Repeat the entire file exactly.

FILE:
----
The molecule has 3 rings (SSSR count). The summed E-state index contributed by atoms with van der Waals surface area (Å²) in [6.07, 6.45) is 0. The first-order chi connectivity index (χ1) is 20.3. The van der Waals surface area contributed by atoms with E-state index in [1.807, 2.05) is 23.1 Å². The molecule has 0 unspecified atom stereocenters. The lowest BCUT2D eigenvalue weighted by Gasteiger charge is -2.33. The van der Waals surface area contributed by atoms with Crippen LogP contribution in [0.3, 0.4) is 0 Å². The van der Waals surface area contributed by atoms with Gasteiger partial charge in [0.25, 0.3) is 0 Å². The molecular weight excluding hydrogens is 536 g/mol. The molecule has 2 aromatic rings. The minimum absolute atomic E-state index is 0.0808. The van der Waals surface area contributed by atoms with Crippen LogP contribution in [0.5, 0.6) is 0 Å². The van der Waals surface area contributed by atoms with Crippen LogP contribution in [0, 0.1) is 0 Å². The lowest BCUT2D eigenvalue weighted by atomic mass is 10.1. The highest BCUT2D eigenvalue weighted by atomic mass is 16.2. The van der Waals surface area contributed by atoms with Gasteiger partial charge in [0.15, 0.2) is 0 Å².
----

The molecule has 3 rings (SSSR count). The summed E-state index contributed by atoms with van der Waals surface area (Å²) in [6.07, 6.45) is 0. The first-order chi connectivity index (χ1) is 20.3. The van der Waals surface area contributed by atoms with E-state index in [1.807, 2.05) is 23.1 Å². The molecule has 0 unspecified atom stereocenters. The lowest BCUT2D eigenvalue weighted by Gasteiger charge is -2.33. The van der Waals surface area contributed by atoms with Crippen LogP contribution in [0.3, 0.4) is 0 Å². The van der Waals surface area contributed by atoms with Gasteiger partial charge in [0.25, 0.3) is 0 Å². The molecular weight excluding hydrogens is 536 g/mol. The molecule has 2 aromatic rings. The minimum absolute atomic E-state index is 0.0808. The van der Waals surface area contributed by atoms with Crippen LogP contribution in [0.5, 0.6) is 0 Å². The van der Waals surface area contributed by atoms with Crippen LogP contribution in [0, 0.1) is 0 Å². The lowest BCUT2D eigenvalue weighted by atomic mass is 10.1. The highest BCUT2D eigenvalue weighted by atomic mass is 16.2. The van der Waals surface area contributed by atoms with Gasteiger partial charge in [0.15, 0.2) is 0 Å².